“Where do you work?” I don’t have any stats on this, but I’m willing to bet that that is the #1 most common question that dads ask (and get asked) when meeting another dad.
Here’s a scenario:
Your wife maybe meets a friend of a friend at the park or some other kid-friendly place, and they hit it off. They chat about motherhood, and kids, and the latest episode of “This Is Us” and how much of a tear jerker it was. The conversation ends by them saying “we need to go to dinner sometime” and exchanging numbers. Because moms have more drive than any other species, they end up making dinner plans. They book the baby sitter, pick the location, choose an outfit and inform their husband.
So there you are, sitting at dinner with your wife, her new friend, and her friend’s husband. At first it’s table talk, everyone is talking to the group collectively, almost as if to mitigate the risk of awkward silence. But eventually, the conversations split. The wives are talking to each other now about their favorite baby wrap and if they should vaccinate. That leaves the guys…
So where do you work?
The question gets asked. “Where do you work,” or “what do you do,” or any other variation of the same question. But why? Why is this the “go-to” question for dads (and most men) all across the world? Well… there are a few reasons:
1. I need a change
One reason this question gets asked is because dads aren’t always satisfied with what they’re doing for work, or how much income they’re making. So they ask the other guy as a way to seek opportunity. If this guy is making a ton of money, or doing something interesting, I may want to get to know him a little better, maybe add him on a social media platform, creep on his LinkedIn, exchange numbers, etc. We’re dads, we’re always gonna want to do more and make more for our families, this dad-to-dad networking opportunity could help with that (though rarely ever does).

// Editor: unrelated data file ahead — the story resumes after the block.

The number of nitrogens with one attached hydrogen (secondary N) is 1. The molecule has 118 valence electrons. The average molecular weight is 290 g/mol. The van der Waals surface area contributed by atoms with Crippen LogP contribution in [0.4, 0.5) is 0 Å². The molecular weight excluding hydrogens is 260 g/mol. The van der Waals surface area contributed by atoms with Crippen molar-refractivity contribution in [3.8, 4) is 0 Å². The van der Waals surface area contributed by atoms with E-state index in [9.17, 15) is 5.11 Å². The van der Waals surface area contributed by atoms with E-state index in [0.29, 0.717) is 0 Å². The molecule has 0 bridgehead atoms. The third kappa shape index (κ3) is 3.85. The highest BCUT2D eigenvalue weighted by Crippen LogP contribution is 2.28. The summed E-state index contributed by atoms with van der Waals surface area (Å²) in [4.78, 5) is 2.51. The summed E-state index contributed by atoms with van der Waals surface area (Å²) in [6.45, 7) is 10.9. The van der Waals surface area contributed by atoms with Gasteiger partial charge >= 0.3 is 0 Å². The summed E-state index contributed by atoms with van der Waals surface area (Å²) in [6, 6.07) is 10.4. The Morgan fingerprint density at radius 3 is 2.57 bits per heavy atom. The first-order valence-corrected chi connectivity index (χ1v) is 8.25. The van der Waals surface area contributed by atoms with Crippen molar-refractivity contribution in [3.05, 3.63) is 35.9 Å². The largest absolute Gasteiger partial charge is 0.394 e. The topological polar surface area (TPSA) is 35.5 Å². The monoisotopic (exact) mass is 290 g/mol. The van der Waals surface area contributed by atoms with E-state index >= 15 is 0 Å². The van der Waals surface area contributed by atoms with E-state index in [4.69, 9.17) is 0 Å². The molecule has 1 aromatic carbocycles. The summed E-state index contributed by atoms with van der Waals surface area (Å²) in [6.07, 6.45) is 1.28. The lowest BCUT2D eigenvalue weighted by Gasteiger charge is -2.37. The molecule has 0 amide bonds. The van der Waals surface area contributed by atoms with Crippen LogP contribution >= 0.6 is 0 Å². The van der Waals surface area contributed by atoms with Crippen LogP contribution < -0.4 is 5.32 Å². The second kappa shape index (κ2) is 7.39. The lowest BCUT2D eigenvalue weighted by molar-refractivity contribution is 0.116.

2. The measuring stick
Another reason this question gets asked is because of our natural male competitive instincts. We may be wanting to size up against the other male at the table and see who is faster, better, stronger, or in this case, more successful (richer). This isn’t combative or rude. As a matter of fact, it’s very silent and personal and this isn’t always the reason the question gets asked, but can be a motive.
3. Small talk
Typically, within the first few minutes of meeting the other dad, you know if this is going to be a long lasting relationship, or if this is the first and last time you go to dinner with each other. If it’s the latter, you have one goal and one goal only – get through dinner. That’s where this question can come in handy. As I’ve gotten older and my jobs have become harder to explain, I usually have to make a decision. Do I take time to talk about what I’m doing which can lead to longer conversations or do I give a very generic, high-level description of what I do? Something like ‘I work for a tech company’. I usually make this decision based on how I view my relationship with other dad panning out. But this question gives you the flexibility to decide how long you want the conversation to go.
And there you have it, “where do you work?” The default dad-to-dad question. Next time you’re at dinner and the conversations split between the moms and the dads, think of me, think of this post. 😀